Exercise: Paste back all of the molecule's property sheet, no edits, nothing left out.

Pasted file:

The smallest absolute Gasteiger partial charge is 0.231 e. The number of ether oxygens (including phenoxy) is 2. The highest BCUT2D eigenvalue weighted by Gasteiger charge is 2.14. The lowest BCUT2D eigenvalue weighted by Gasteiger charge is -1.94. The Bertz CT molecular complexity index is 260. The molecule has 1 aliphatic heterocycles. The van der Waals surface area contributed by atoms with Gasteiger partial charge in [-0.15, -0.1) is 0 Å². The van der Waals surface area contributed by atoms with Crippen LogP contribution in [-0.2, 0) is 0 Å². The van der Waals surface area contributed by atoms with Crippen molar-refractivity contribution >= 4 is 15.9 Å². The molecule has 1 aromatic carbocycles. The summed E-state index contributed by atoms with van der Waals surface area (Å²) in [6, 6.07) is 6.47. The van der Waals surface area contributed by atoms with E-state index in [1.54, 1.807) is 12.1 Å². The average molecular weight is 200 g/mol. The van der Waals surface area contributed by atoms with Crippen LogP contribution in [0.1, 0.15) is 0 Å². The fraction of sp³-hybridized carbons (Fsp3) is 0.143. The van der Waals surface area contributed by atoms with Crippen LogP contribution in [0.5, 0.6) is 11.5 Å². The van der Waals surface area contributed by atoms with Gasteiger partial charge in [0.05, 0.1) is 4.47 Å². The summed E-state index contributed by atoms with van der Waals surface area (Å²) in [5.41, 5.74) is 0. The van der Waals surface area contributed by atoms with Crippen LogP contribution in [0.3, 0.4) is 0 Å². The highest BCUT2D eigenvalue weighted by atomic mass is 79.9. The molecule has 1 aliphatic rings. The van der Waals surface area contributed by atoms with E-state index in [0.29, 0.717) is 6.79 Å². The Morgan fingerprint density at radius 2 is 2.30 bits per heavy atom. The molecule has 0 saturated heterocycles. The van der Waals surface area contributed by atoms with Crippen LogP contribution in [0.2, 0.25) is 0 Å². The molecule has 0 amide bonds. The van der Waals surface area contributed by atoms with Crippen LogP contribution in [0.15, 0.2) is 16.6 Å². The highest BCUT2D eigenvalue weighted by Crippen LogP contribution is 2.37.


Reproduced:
The smallest absolute Gasteiger partial charge is 0.231 e. The number of ether oxygens (including phenoxy) is 2. The highest BCUT2D eigenvalue weighted by Gasteiger charge is 2.14. The lowest BCUT2D eigenvalue weighted by Gasteiger charge is -1.94. The Bertz CT molecular complexity index is 260. The molecule has 1 aliphatic heterocycles. The van der Waals surface area contributed by atoms with Gasteiger partial charge in [-0.15, -0.1) is 0 Å². The van der Waals surface area contributed by atoms with Crippen LogP contribution in [-0.2, 0) is 0 Å². The van der Waals surface area contributed by atoms with Crippen molar-refractivity contribution >= 4 is 15.9 Å². The molecule has 1 aromatic carbocycles. The summed E-state index contributed by atoms with van der Waals surface area (Å²) in [6, 6.07) is 6.47. The van der Waals surface area contributed by atoms with E-state index in [1.54, 1.807) is 12.1 Å². The average molecular weight is 200 g/mol. The van der Waals surface area contributed by atoms with Crippen LogP contribution in [0.1, 0.15) is 0 Å². The fraction of sp³-hybridized carbons (Fsp3) is 0.143. The van der Waals surface area contributed by atoms with Crippen LogP contribution in [0.5, 0.6) is 11.5 Å². The van der Waals surface area contributed by atoms with Gasteiger partial charge in [0.05, 0.1) is 4.47 Å². The summed E-state index contributed by atoms with van der Waals surface area (Å²) in [5.41, 5.74) is 0. The van der Waals surface area contributed by atoms with Crippen LogP contribution in [0.3, 0.4) is 0 Å². The highest BCUT2D eigenvalue weighted by atomic mass is 79.9. The molecule has 1 aliphatic rings. The van der Waals surface area contributed by atoms with E-state index in [0.29, 0.717) is 6.79 Å². The Morgan fingerprint density at radius 2 is 2.30 bits per heavy atom. The molecule has 0 saturated heterocycles. The van der Waals surface area contributed by atoms with Crippen LogP contribution in [0.2, 0.25) is 0 Å². The molecule has 0 amide bonds. The van der Waals surface area contributed by atoms with Crippen LogP contribution in [0.15, 0.2) is 16.6 Å². The highest BCUT2D eigenvalue weighted by Crippen LogP contribution is 2.37.